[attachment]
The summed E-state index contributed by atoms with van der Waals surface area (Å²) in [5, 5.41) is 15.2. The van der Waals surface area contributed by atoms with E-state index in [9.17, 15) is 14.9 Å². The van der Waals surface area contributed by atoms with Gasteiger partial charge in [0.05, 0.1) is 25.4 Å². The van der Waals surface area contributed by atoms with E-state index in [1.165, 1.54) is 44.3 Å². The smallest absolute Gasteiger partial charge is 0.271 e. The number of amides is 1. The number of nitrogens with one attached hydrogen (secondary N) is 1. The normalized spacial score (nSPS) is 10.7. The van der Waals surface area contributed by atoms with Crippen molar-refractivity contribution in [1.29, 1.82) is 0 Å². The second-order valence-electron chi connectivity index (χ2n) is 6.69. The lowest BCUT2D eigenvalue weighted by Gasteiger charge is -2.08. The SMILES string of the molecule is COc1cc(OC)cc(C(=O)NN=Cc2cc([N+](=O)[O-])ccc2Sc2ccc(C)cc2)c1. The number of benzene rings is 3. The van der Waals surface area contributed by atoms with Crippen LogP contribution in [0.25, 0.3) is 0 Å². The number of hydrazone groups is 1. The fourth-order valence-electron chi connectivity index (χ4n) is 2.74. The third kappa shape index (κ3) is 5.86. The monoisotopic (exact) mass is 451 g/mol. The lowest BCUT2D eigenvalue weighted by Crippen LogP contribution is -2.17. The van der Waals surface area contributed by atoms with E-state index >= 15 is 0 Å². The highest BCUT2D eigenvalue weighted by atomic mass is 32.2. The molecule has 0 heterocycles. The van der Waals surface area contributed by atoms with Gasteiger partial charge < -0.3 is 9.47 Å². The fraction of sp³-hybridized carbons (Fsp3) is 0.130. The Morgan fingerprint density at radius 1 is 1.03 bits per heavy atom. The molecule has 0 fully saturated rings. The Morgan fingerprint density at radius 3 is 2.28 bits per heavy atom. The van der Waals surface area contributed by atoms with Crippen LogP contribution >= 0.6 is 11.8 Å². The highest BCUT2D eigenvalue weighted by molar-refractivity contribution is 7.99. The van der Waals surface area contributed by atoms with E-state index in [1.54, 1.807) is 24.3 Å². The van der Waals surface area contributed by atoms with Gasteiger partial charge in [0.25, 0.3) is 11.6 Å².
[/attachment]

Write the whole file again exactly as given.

The summed E-state index contributed by atoms with van der Waals surface area (Å²) in [5, 5.41) is 15.2. The van der Waals surface area contributed by atoms with E-state index in [9.17, 15) is 14.9 Å². The van der Waals surface area contributed by atoms with Gasteiger partial charge in [0.05, 0.1) is 25.4 Å². The van der Waals surface area contributed by atoms with E-state index in [1.165, 1.54) is 44.3 Å². The smallest absolute Gasteiger partial charge is 0.271 e. The number of amides is 1. The number of nitrogens with one attached hydrogen (secondary N) is 1. The normalized spacial score (nSPS) is 10.7. The van der Waals surface area contributed by atoms with Crippen molar-refractivity contribution in [1.29, 1.82) is 0 Å². The second-order valence-electron chi connectivity index (χ2n) is 6.69. The lowest BCUT2D eigenvalue weighted by Gasteiger charge is -2.08. The SMILES string of the molecule is COc1cc(OC)cc(C(=O)NN=Cc2cc([N+](=O)[O-])ccc2Sc2ccc(C)cc2)c1. The number of benzene rings is 3. The van der Waals surface area contributed by atoms with Crippen LogP contribution in [0.25, 0.3) is 0 Å². The number of hydrazone groups is 1. The fourth-order valence-electron chi connectivity index (χ4n) is 2.74. The third kappa shape index (κ3) is 5.86. The monoisotopic (exact) mass is 451 g/mol. The lowest BCUT2D eigenvalue weighted by Crippen LogP contribution is -2.17. The van der Waals surface area contributed by atoms with E-state index >= 15 is 0 Å². The highest BCUT2D eigenvalue weighted by atomic mass is 32.2. The molecule has 0 heterocycles. The van der Waals surface area contributed by atoms with Gasteiger partial charge < -0.3 is 9.47 Å². The fraction of sp³-hybridized carbons (Fsp3) is 0.130. The Morgan fingerprint density at radius 1 is 1.03 bits per heavy atom. The molecule has 0 fully saturated rings. The Morgan fingerprint density at radius 3 is 2.28 bits per heavy atom. The van der Waals surface area contributed by atoms with Crippen LogP contribution >= 0.6 is 11.8 Å². The highest BCUT2D eigenvalue weighted by molar-refractivity contribution is 7.99. The van der Waals surface area contributed by atoms with E-state index in [1.54, 1.807) is 24.3 Å². The van der Waals surface area contributed by atoms with Gasteiger partial charge in [0.25, 0.3) is 11.6 Å².